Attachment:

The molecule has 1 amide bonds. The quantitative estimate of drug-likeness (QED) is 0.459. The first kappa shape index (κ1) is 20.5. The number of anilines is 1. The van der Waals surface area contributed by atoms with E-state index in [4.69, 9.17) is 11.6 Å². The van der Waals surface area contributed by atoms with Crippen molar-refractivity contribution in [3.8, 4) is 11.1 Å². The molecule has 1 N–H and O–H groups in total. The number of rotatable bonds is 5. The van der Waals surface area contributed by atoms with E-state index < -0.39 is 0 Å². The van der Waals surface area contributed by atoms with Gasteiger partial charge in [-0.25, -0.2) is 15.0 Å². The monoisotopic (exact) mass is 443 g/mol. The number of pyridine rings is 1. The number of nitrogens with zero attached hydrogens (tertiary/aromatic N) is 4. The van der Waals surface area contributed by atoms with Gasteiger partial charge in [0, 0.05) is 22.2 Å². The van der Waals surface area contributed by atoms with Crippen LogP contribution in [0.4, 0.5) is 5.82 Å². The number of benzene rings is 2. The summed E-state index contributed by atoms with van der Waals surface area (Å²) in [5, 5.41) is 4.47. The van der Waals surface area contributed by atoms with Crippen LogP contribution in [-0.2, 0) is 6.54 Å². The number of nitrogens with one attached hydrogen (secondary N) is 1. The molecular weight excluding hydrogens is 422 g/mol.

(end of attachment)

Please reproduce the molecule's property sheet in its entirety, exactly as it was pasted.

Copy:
The molecule has 1 amide bonds. The quantitative estimate of drug-likeness (QED) is 0.459. The first kappa shape index (κ1) is 20.5. The number of anilines is 1. The van der Waals surface area contributed by atoms with E-state index in [4.69, 9.17) is 11.6 Å². The van der Waals surface area contributed by atoms with Crippen molar-refractivity contribution in [3.8, 4) is 11.1 Å². The molecule has 1 N–H and O–H groups in total. The number of rotatable bonds is 5. The van der Waals surface area contributed by atoms with E-state index < -0.39 is 0 Å². The van der Waals surface area contributed by atoms with Gasteiger partial charge in [-0.25, -0.2) is 15.0 Å². The monoisotopic (exact) mass is 443 g/mol. The number of pyridine rings is 1. The number of nitrogens with zero attached hydrogens (tertiary/aromatic N) is 4. The van der Waals surface area contributed by atoms with Gasteiger partial charge in [0, 0.05) is 22.2 Å². The van der Waals surface area contributed by atoms with Crippen LogP contribution in [0.4, 0.5) is 5.82 Å². The number of benzene rings is 2. The summed E-state index contributed by atoms with van der Waals surface area (Å²) in [5, 5.41) is 4.47. The van der Waals surface area contributed by atoms with Crippen LogP contribution in [-0.2, 0) is 6.54 Å². The number of nitrogens with one attached hydrogen (secondary N) is 1. The molecular weight excluding hydrogens is 422 g/mol.